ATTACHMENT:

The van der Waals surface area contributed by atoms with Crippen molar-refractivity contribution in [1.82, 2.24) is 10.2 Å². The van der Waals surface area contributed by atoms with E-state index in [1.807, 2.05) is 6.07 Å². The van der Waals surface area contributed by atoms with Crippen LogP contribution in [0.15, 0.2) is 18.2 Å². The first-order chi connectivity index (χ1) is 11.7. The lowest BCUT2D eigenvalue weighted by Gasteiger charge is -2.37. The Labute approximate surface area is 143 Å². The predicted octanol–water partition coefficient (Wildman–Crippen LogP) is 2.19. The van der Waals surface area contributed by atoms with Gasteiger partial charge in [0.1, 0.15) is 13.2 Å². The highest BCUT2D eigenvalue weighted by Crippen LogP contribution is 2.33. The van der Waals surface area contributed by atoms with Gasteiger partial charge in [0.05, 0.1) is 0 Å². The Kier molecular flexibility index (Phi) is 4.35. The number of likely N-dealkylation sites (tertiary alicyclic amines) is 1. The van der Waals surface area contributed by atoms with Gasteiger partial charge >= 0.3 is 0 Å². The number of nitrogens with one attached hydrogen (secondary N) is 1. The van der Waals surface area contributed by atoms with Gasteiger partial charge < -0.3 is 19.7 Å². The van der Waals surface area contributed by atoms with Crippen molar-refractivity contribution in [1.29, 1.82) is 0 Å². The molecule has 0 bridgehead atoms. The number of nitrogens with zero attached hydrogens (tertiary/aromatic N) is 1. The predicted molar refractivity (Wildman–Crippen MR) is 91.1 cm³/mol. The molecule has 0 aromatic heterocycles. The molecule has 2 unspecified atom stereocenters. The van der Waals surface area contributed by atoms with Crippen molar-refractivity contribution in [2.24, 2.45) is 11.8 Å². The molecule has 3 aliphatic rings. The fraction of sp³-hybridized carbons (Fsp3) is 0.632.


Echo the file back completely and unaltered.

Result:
The van der Waals surface area contributed by atoms with Crippen molar-refractivity contribution in [1.82, 2.24) is 10.2 Å². The van der Waals surface area contributed by atoms with E-state index in [1.807, 2.05) is 6.07 Å². The van der Waals surface area contributed by atoms with Crippen LogP contribution in [0.15, 0.2) is 18.2 Å². The first-order chi connectivity index (χ1) is 11.7. The lowest BCUT2D eigenvalue weighted by Gasteiger charge is -2.37. The Labute approximate surface area is 143 Å². The predicted octanol–water partition coefficient (Wildman–Crippen LogP) is 2.19. The van der Waals surface area contributed by atoms with Gasteiger partial charge in [0.1, 0.15) is 13.2 Å². The highest BCUT2D eigenvalue weighted by Crippen LogP contribution is 2.33. The van der Waals surface area contributed by atoms with Gasteiger partial charge in [0.05, 0.1) is 0 Å². The Kier molecular flexibility index (Phi) is 4.35. The number of likely N-dealkylation sites (tertiary alicyclic amines) is 1. The van der Waals surface area contributed by atoms with Gasteiger partial charge >= 0.3 is 0 Å². The number of nitrogens with one attached hydrogen (secondary N) is 1. The van der Waals surface area contributed by atoms with Gasteiger partial charge < -0.3 is 19.7 Å². The van der Waals surface area contributed by atoms with Crippen molar-refractivity contribution in [1.29, 1.82) is 0 Å². The molecule has 0 bridgehead atoms. The number of nitrogens with zero attached hydrogens (tertiary/aromatic N) is 1. The predicted molar refractivity (Wildman–Crippen MR) is 91.1 cm³/mol. The molecule has 0 aromatic heterocycles. The molecule has 2 unspecified atom stereocenters. The van der Waals surface area contributed by atoms with Crippen molar-refractivity contribution in [2.24, 2.45) is 11.8 Å². The molecule has 3 aliphatic rings. The fraction of sp³-hybridized carbons (Fsp3) is 0.632.